A person demoted for poor performance poses different challenges than one demoted due to a company reorganization. For those in the former category, managers need to be firm with employees who may think the demotion will mean less work.
“You have to be very clear with that person right up front that a demotion does not mean the job will be easier,” said Shawn Gulyas, founder of humanworks, a Milwaukee-based HR consultancy. “In fact, you would expect more from them [if the role is] better suited to their skills and abilities.”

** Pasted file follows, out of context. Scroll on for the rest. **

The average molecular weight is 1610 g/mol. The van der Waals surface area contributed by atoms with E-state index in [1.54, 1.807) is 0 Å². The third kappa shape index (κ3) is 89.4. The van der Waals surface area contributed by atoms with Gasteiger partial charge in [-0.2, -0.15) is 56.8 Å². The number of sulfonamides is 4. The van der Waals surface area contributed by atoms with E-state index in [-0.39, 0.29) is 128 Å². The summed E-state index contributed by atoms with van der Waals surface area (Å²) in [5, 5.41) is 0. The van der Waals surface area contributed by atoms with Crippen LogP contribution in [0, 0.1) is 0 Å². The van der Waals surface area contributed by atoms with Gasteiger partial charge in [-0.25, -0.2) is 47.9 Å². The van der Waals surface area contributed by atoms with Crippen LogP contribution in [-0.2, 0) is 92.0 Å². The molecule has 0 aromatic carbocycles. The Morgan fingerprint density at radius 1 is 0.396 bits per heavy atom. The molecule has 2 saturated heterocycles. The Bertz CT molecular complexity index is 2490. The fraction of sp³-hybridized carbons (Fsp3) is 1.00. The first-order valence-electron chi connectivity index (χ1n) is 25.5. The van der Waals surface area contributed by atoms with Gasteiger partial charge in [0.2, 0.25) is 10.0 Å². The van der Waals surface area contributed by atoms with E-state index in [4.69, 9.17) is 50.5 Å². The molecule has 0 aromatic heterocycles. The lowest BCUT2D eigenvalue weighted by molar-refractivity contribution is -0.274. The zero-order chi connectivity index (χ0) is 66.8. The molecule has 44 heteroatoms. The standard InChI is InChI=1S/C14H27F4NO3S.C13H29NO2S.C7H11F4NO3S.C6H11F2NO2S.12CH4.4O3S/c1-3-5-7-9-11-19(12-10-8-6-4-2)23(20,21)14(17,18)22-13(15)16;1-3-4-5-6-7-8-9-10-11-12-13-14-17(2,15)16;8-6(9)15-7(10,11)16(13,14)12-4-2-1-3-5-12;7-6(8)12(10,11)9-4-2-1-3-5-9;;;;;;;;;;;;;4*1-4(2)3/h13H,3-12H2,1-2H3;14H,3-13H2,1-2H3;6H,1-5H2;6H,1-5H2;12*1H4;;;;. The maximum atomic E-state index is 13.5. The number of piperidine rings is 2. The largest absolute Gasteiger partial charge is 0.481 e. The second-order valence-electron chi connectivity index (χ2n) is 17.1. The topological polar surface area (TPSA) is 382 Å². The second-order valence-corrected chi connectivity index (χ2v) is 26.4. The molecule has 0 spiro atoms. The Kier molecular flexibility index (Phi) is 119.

Regardless of the reason for the demotion, managers will want to be mindful of how such an action could zap a worker’s confidence and self-worth. “It will be important for managers to have and practice empathy for that individual and what they may be experiencing,” said Cassandra Fallon, a licensed therapist focusing in workplace dynamics at Colorado Springs-based Thriveworks.